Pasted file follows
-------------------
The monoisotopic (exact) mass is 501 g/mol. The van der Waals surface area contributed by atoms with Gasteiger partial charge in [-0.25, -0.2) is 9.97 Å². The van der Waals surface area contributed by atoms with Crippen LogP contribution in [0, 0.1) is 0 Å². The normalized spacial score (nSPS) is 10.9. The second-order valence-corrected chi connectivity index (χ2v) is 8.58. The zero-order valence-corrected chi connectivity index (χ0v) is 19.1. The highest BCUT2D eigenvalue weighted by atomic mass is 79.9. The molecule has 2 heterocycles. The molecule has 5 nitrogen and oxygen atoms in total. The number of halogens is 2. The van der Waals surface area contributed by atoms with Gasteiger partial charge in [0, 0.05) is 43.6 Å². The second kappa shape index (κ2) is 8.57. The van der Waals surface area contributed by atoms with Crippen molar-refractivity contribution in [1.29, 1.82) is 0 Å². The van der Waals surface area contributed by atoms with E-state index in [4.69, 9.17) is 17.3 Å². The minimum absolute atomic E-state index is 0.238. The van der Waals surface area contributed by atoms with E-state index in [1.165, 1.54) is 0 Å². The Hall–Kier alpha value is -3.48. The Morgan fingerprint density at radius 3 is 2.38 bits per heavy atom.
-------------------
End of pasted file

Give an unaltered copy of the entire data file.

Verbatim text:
The monoisotopic (exact) mass is 501 g/mol. The van der Waals surface area contributed by atoms with Gasteiger partial charge in [-0.25, -0.2) is 9.97 Å². The van der Waals surface area contributed by atoms with Crippen LogP contribution in [0, 0.1) is 0 Å². The normalized spacial score (nSPS) is 10.9. The second-order valence-corrected chi connectivity index (χ2v) is 8.58. The zero-order valence-corrected chi connectivity index (χ0v) is 19.1. The highest BCUT2D eigenvalue weighted by atomic mass is 79.9. The molecule has 2 heterocycles. The molecule has 5 nitrogen and oxygen atoms in total. The number of halogens is 2. The van der Waals surface area contributed by atoms with Gasteiger partial charge in [0, 0.05) is 43.6 Å². The second kappa shape index (κ2) is 8.57. The van der Waals surface area contributed by atoms with Crippen molar-refractivity contribution in [1.29, 1.82) is 0 Å². The van der Waals surface area contributed by atoms with E-state index in [4.69, 9.17) is 17.3 Å². The minimum absolute atomic E-state index is 0.238. The van der Waals surface area contributed by atoms with E-state index in [1.165, 1.54) is 0 Å². The Hall–Kier alpha value is -3.48. The Morgan fingerprint density at radius 3 is 2.38 bits per heavy atom.